Van Gundy: Sloan's Departure Bad and Sad for the NBA
"It's not good for the league, and it's not good for the (coaching) profession,'' Van Gundy said Friday after his team's morning practice. "It's a sad thing all around.''
Van Gundy, like most everyone else in the game, expressed his unending admiration and respect for the most tenured coach in major professional sports, but he disagreed with the popular theory that Sloan was driven out by Jazz point guard Deron Williams.
"I would be absolutely shocked if this was a case of a player running a coach out. I don't think you could run Jerry Sloan out of Utah. There is just too much respect there,'' Van Gundy said. "I'd also be shocked if the front office ran him out, or even suggested he get out. Unless they (front office personnel) are lying through their teeth, they wanted him to stay.''
Van Gundy's theory is that Sloan just got tired -- of the job, of dealing with the constant internal conflicts with players that are just part of the job.
"What surprises me is, not that it got to the point where he didn't want to do it anymore, but that it took this long -- 23 years. My God, that's unfathomable. I hate seeing all the speculation from people who have no clue. How about the possibility that he just said `I'm tired. I'd tired of all this.' It's a tough lifestyle. Twenty three years is a long time.''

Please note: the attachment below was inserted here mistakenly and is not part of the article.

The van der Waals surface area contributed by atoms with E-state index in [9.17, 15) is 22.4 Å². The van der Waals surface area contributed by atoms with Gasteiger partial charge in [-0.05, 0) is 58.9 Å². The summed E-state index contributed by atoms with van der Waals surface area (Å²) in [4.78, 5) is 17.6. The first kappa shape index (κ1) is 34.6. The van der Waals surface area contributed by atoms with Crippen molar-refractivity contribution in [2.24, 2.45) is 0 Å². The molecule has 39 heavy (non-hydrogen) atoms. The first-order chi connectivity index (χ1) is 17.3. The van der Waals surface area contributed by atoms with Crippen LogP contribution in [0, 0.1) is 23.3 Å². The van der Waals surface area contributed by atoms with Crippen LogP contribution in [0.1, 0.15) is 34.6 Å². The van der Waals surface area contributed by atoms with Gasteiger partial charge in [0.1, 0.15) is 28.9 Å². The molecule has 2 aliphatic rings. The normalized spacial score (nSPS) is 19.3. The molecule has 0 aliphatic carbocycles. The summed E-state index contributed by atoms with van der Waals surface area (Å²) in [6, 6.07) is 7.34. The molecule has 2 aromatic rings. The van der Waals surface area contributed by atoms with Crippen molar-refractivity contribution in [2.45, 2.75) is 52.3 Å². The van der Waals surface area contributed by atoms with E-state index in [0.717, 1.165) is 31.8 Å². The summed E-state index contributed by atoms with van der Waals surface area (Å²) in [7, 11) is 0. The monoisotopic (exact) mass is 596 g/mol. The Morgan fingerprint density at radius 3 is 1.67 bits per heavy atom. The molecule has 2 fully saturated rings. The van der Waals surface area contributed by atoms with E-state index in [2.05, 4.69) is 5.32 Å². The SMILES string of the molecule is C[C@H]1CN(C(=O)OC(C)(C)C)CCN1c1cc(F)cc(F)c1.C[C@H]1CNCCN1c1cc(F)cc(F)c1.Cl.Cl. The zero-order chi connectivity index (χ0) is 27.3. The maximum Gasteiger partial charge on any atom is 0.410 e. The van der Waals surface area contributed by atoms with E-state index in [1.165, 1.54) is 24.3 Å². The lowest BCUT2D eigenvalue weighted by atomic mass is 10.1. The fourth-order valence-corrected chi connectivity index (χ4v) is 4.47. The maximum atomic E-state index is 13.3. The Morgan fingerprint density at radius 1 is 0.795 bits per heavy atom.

Van Gundy, like most NBA coaches, has had his share of player/coach conflicts. And he is not known as a player's coach, but hard-driving career coach with strong opinions on the way things should be done. He coached Shaquille O'Neal in Miami, and Van Gundy resigned early in his second season with the dominating center.
He is in his fourth season with the Magic, and he had center Dwight Howard have had their disagreements, especially when Howard has been flexing his muscle as the franchise foundation.
"There are always personality conflicts in this business. We're in an intense environment. Competitive people are going to have personality conflicts. It happens all the time,'' he said. "It's not a matter of getting along, or if somebody likes you. It's way too simplistic to blame it on a player. We butt heads (with players) all the time. It's the nature of the business. How about it just got to the point where you say `I don't want to do this anymore.' It doesn't make anyone a bad guy.''